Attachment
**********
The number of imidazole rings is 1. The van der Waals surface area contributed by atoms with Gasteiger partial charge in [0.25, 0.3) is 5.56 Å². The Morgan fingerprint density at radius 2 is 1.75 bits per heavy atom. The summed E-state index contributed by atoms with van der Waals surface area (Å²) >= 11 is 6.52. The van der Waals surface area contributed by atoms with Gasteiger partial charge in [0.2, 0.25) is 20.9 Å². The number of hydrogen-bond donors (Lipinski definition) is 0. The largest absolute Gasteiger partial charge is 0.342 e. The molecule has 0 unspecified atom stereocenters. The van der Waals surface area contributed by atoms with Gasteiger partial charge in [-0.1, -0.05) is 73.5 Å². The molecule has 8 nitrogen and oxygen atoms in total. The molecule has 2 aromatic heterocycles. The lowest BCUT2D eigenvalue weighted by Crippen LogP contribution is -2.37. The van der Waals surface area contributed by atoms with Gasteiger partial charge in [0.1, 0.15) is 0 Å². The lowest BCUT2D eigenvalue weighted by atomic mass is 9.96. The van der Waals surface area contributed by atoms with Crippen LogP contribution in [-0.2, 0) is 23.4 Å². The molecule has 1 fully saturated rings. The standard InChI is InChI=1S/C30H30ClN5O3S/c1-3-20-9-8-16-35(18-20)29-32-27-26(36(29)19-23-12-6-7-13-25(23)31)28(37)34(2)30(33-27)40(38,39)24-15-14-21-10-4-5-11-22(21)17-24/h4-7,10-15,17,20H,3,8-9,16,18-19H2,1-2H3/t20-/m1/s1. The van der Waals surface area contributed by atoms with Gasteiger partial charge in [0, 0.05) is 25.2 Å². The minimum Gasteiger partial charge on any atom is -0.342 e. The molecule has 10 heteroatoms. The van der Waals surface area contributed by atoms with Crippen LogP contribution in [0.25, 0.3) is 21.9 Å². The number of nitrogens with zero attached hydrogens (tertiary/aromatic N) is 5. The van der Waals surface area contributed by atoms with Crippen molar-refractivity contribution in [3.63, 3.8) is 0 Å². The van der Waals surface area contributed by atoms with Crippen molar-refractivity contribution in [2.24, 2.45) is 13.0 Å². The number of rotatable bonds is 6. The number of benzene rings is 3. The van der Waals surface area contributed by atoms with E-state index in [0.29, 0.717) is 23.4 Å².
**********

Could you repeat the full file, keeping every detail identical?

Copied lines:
The number of imidazole rings is 1. The van der Waals surface area contributed by atoms with Gasteiger partial charge in [0.25, 0.3) is 5.56 Å². The Morgan fingerprint density at radius 2 is 1.75 bits per heavy atom. The summed E-state index contributed by atoms with van der Waals surface area (Å²) >= 11 is 6.52. The van der Waals surface area contributed by atoms with Gasteiger partial charge in [0.2, 0.25) is 20.9 Å². The number of hydrogen-bond donors (Lipinski definition) is 0. The largest absolute Gasteiger partial charge is 0.342 e. The molecule has 0 unspecified atom stereocenters. The van der Waals surface area contributed by atoms with Gasteiger partial charge in [-0.1, -0.05) is 73.5 Å². The molecule has 8 nitrogen and oxygen atoms in total. The molecule has 2 aromatic heterocycles. The lowest BCUT2D eigenvalue weighted by Crippen LogP contribution is -2.37. The van der Waals surface area contributed by atoms with Gasteiger partial charge in [0.1, 0.15) is 0 Å². The lowest BCUT2D eigenvalue weighted by atomic mass is 9.96. The van der Waals surface area contributed by atoms with Crippen LogP contribution in [-0.2, 0) is 23.4 Å². The molecule has 1 fully saturated rings. The standard InChI is InChI=1S/C30H30ClN5O3S/c1-3-20-9-8-16-35(18-20)29-32-27-26(36(29)19-23-12-6-7-13-25(23)31)28(37)34(2)30(33-27)40(38,39)24-15-14-21-10-4-5-11-22(21)17-24/h4-7,10-15,17,20H,3,8-9,16,18-19H2,1-2H3/t20-/m1/s1. The van der Waals surface area contributed by atoms with Gasteiger partial charge in [0, 0.05) is 25.2 Å². The minimum Gasteiger partial charge on any atom is -0.342 e. The molecule has 10 heteroatoms. The van der Waals surface area contributed by atoms with Crippen LogP contribution in [0.25, 0.3) is 21.9 Å². The number of nitrogens with zero attached hydrogens (tertiary/aromatic N) is 5. The van der Waals surface area contributed by atoms with Crippen molar-refractivity contribution in [3.63, 3.8) is 0 Å². The van der Waals surface area contributed by atoms with Crippen molar-refractivity contribution in [2.24, 2.45) is 13.0 Å². The number of rotatable bonds is 6. The number of benzene rings is 3. The van der Waals surface area contributed by atoms with E-state index in [0.29, 0.717) is 23.4 Å².